Before the Pyre
sat by the bier, his back bent as it almost never had been
before, and he watched the face of his dying son. He noted every breath
of Faramir’s, every muscle that moved in his face, any change in the
temperature of his hand that he held in his own withered one. His eyes
were dry, but it was only because he had emptied them, and he now shed
thoughts instead of tears.
How has it come to this, my son? he thought, looking ever for
some sign that these were not the last hours of Faramir. What have I done that you also should be
taken from me?
When you were small, I held you on my lap and marveled at you, and
how different you were from your brother. He would run and jump on
things, while you sat and looked, just looked, with those great blue
eyes of yours. Those eyes are now grey as sea billows in a storm, but I
will not see them again.
You loved when I read stories to you, and when your mother sang you
songs, and late at night when you awoke in fear, we would take you into
our bed and you would snuggle between us and fall right asleep. How
many nights we sat and just watched you sleep, watched the beautiful
peace on your face, and were filled with love and joy.
And then your mother died, and you no longer sought our room in the
dark, for the memories were too painful. Boromir took you in, and the
little boy I loved began to slip away from me. I was grim and stern in
my grief, and frightened you, but you still reached out to me in love.
And I could not give anything back.
The years passed, and you grew up without my affection. I watched
you prosper and excel, and yet I could not show that I loved you still.
Boromir was as his namesake, strong and powerful, a master of men, and
I could love him fully. But you, you were following in my footsteps,
with your love of lore and knowledge, and yet you were greater. The
people loved you as they had never loved me, and I saw in you that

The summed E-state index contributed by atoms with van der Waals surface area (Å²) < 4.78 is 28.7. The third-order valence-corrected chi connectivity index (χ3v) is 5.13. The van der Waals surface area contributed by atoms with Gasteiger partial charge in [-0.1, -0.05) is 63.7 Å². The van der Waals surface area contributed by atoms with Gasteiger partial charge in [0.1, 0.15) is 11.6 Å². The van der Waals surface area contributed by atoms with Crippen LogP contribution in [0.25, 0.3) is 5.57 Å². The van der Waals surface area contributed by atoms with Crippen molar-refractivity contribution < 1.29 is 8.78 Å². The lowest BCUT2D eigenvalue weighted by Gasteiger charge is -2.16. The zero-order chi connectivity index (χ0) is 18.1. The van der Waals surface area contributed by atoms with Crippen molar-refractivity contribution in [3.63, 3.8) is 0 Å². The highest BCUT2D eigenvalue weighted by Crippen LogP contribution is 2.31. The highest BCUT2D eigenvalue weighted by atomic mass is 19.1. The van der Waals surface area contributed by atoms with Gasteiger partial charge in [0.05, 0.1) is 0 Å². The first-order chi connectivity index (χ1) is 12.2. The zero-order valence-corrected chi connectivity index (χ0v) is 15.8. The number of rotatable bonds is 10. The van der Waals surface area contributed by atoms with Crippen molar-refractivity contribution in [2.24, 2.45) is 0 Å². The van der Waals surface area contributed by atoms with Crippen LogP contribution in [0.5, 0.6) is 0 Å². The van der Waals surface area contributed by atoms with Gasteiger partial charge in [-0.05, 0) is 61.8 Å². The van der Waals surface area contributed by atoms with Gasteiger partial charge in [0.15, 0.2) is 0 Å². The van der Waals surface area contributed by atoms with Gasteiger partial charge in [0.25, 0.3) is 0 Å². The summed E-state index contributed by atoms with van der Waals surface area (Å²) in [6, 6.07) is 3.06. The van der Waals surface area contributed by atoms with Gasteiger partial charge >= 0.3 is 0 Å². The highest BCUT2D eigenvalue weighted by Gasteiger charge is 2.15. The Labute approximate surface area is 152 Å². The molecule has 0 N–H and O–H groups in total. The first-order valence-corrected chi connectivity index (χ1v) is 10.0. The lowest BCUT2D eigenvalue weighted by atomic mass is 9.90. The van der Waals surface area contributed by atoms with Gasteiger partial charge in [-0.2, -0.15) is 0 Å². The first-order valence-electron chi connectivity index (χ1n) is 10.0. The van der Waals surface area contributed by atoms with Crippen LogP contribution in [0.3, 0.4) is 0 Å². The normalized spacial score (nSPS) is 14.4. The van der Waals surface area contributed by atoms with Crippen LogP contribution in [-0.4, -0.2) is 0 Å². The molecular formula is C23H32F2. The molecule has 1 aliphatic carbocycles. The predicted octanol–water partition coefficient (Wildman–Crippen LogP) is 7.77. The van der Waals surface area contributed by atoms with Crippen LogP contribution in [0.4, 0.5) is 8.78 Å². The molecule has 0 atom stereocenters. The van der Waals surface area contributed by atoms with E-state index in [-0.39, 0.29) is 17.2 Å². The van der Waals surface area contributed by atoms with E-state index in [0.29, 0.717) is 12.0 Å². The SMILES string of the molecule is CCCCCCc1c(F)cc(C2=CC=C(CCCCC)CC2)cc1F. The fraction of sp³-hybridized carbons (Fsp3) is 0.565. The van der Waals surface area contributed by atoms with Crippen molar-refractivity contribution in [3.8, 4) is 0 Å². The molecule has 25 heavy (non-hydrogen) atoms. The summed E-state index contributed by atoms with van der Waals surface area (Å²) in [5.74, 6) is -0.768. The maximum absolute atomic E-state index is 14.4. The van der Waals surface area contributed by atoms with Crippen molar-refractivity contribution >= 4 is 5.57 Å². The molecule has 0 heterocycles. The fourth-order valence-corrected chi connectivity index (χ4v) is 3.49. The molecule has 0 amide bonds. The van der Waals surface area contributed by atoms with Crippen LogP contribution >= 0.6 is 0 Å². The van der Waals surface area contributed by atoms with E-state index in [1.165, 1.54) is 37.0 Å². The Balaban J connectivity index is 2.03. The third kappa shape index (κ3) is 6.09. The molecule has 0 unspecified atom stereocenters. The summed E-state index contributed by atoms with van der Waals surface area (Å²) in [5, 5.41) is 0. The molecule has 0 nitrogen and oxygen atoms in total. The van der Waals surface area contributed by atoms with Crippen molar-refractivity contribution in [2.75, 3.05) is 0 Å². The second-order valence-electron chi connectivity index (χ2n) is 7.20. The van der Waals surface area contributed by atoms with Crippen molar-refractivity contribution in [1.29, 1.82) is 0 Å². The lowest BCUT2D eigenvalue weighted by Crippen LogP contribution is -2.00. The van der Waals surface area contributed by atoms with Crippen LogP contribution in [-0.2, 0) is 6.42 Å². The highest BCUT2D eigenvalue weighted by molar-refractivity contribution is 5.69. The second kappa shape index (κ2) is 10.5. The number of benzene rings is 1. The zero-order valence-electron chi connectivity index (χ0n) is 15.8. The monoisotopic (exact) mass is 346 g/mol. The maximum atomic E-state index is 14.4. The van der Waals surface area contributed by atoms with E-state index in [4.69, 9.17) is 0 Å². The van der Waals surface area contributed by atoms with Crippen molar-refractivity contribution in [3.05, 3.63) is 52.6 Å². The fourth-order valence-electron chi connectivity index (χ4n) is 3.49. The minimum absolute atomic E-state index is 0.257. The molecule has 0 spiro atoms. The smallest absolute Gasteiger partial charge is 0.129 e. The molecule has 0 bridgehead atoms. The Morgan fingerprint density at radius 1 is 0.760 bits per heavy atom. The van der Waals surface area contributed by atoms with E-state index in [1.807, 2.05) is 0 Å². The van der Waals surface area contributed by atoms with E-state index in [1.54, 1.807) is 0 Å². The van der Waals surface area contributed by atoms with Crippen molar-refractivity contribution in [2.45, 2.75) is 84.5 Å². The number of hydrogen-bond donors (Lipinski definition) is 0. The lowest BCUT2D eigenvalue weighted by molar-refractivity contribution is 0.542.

which I should have been, and jealousy made a canker in my heart,
keeping my love for you hidden from all. And you loved your people, and
you loved Boromir and Mithrandir, and yet to me you were always formal,
as if I frightened you. And I, a fool, spoke harshly to you, and you
sunk ever deeper into yourself, drawing away from me.
And I saw that you were not a man for these times, but a man of
lore and wisdom for peaceful days, and I ever strove so that you would
serve your country better. I pushed you, and I criticized you, willing
you to do what was needed, fearful that you might not be prepared for
the hard days that were to come.
But you did everything right and I could not help but be proud, and
yet whenever you were there something was always wrong, and I found
myself saying harsh things. Sometimes it was the influence of the
wizard, when I wanted you to be a servant only of Gondor and her
people. Sometimes it was your mercy, when I saw that someday you might
go too far. Sometimes it was your living in the past, when I saw that
these days needed new and desperate measures. And when I saw the pain
in your eyes as you turned away from me, I wanted to comfort you, to
tell you that I had only your good in mind. But something always told
me that you would not understand, so full of your ideals, and so I was
And in my folly I sent you, unthanked, unblessed, out into needless
peril, and now you lie before me with poison in your veins. The poison
of the Dark Land, and the poison of my words. I failed you, my son, but
I never stopped loving you.
Denethor’s hand trembled as he placed it on Faramir’s brow, hoping that
there was some way that Faramir might understand. But he was nearly
beyond the world.
Denethor looked up to the heavens. Eru,
why are you doing this to me? I forsook you when you took away my
Finduilas, but can you show no mercy now? Can you not spare me my last
child? Can you not save Faramir?
Can you hear me?
Am I getting through tonight?
Can you see him?
Can you make him feel all right?
If you can hear me, let me take his place somehow
Because he’s not just anyone
He’s my son.
But there was no answer, and Denethor felt utterly alone, and of
all his defences none were left to him. His pride, his reserve, his
foresight: none could keep him safe from his all-enveloping grief. And
he knew now that he had failed. Ever he had striven to keep Gondor
safe, ever he had striven to do what was best for his sons, and now the
end had come bringing with it crushing guilt and despair for the last
Steward of Gondor.
Oh, my son, my Faramir, there is no
hope. The White City will be taken, for I have failed to keep it safe.
Finduilas is gone from me, and Boromir also, and even now you slip away
from my desperate grasp. It will not be long before the enemy enters,
and I will not be able to stop them. But I can save you. I can save you
from those monsters, keep them from desecrating your grave. You cannot
hear me now, but I will give you the last of my love, and we shall go
together from this world where they will not be able to touch us. We
shall be free from the darkness at last.
And so Denethor rose and sent for servants, and as the City burned,
they went to the Hollows where a pyre awaited.
(Lyrics borrowed from a Mark Schultz